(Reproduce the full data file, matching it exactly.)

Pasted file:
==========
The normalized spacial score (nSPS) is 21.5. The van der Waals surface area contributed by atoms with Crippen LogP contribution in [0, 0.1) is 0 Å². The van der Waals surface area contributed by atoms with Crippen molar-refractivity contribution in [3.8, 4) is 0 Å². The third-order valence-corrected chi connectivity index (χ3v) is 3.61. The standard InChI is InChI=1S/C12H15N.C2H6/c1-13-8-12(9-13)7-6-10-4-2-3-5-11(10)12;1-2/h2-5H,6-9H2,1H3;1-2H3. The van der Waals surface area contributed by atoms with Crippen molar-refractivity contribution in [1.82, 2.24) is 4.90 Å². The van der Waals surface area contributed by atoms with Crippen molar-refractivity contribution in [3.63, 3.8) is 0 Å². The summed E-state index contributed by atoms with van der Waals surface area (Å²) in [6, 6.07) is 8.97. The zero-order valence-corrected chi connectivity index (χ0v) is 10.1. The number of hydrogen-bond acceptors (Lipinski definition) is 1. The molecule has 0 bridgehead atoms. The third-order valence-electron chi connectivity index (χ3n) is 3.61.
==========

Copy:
The normalized spacial score (nSPS) is 21.5. The van der Waals surface area contributed by atoms with Crippen LogP contribution in [0, 0.1) is 0 Å². The van der Waals surface area contributed by atoms with Crippen molar-refractivity contribution in [3.8, 4) is 0 Å². The third-order valence-corrected chi connectivity index (χ3v) is 3.61. The standard InChI is InChI=1S/C12H15N.C2H6/c1-13-8-12(9-13)7-6-10-4-2-3-5-11(10)12;1-2/h2-5H,6-9H2,1H3;1-2H3. The van der Waals surface area contributed by atoms with Crippen molar-refractivity contribution in [1.82, 2.24) is 4.90 Å². The van der Waals surface area contributed by atoms with Crippen molar-refractivity contribution in [3.63, 3.8) is 0 Å². The summed E-state index contributed by atoms with van der Waals surface area (Å²) in [6, 6.07) is 8.97. The zero-order valence-corrected chi connectivity index (χ0v) is 10.1. The number of hydrogen-bond acceptors (Lipinski definition) is 1. The molecule has 0 bridgehead atoms. The third-order valence-electron chi connectivity index (χ3n) is 3.61.